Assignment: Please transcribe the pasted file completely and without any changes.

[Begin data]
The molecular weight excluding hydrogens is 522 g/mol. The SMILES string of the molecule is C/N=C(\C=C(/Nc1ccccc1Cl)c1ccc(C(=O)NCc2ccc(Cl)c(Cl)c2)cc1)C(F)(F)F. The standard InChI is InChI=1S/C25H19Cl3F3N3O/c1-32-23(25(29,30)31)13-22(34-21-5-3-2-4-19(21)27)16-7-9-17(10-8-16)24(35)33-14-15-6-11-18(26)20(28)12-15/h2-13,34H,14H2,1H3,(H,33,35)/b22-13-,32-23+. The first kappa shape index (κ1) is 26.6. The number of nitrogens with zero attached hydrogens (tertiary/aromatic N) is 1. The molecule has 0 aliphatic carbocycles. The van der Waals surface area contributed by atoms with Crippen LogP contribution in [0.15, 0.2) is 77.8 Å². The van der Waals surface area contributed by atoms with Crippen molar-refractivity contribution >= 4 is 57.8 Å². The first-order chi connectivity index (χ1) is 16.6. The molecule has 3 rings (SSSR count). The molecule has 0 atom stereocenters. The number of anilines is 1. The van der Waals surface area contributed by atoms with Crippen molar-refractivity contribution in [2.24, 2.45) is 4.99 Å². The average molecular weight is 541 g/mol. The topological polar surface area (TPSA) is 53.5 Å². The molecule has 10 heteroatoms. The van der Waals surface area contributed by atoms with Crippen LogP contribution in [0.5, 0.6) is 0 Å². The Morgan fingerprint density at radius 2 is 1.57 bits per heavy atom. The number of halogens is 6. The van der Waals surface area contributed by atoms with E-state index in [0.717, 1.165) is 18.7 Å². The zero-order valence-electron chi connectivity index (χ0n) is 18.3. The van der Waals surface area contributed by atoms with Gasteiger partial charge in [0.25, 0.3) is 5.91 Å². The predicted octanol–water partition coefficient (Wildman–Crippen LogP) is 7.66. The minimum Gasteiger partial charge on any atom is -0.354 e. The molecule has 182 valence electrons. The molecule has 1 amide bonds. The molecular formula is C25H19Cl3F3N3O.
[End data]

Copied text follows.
The molecular weight excluding hydrogens is 522 g/mol. The SMILES string of the molecule is C/N=C(\C=C(/Nc1ccccc1Cl)c1ccc(C(=O)NCc2ccc(Cl)c(Cl)c2)cc1)C(F)(F)F. The standard InChI is InChI=1S/C25H19Cl3F3N3O/c1-32-23(25(29,30)31)13-22(34-21-5-3-2-4-19(21)27)16-7-9-17(10-8-16)24(35)33-14-15-6-11-18(26)20(28)12-15/h2-13,34H,14H2,1H3,(H,33,35)/b22-13-,32-23+. The first kappa shape index (κ1) is 26.6. The number of nitrogens with zero attached hydrogens (tertiary/aromatic N) is 1. The molecule has 0 aliphatic carbocycles. The van der Waals surface area contributed by atoms with Crippen LogP contribution in [0.15, 0.2) is 77.8 Å². The van der Waals surface area contributed by atoms with Crippen molar-refractivity contribution >= 4 is 57.8 Å². The first-order chi connectivity index (χ1) is 16.6. The molecule has 3 rings (SSSR count). The molecule has 0 atom stereocenters. The number of anilines is 1. The van der Waals surface area contributed by atoms with Crippen molar-refractivity contribution in [2.24, 2.45) is 4.99 Å². The average molecular weight is 541 g/mol. The topological polar surface area (TPSA) is 53.5 Å². The molecule has 10 heteroatoms. The van der Waals surface area contributed by atoms with Crippen LogP contribution in [0.5, 0.6) is 0 Å². The Morgan fingerprint density at radius 2 is 1.57 bits per heavy atom. The number of halogens is 6. The van der Waals surface area contributed by atoms with E-state index in [0.717, 1.165) is 18.7 Å². The zero-order valence-electron chi connectivity index (χ0n) is 18.3. The van der Waals surface area contributed by atoms with Gasteiger partial charge in [0.25, 0.3) is 5.91 Å². The predicted octanol–water partition coefficient (Wildman–Crippen LogP) is 7.66. The minimum Gasteiger partial charge on any atom is -0.354 e. The molecule has 182 valence electrons. The molecule has 1 amide bonds. The molecular formula is C25H19Cl3F3N3O.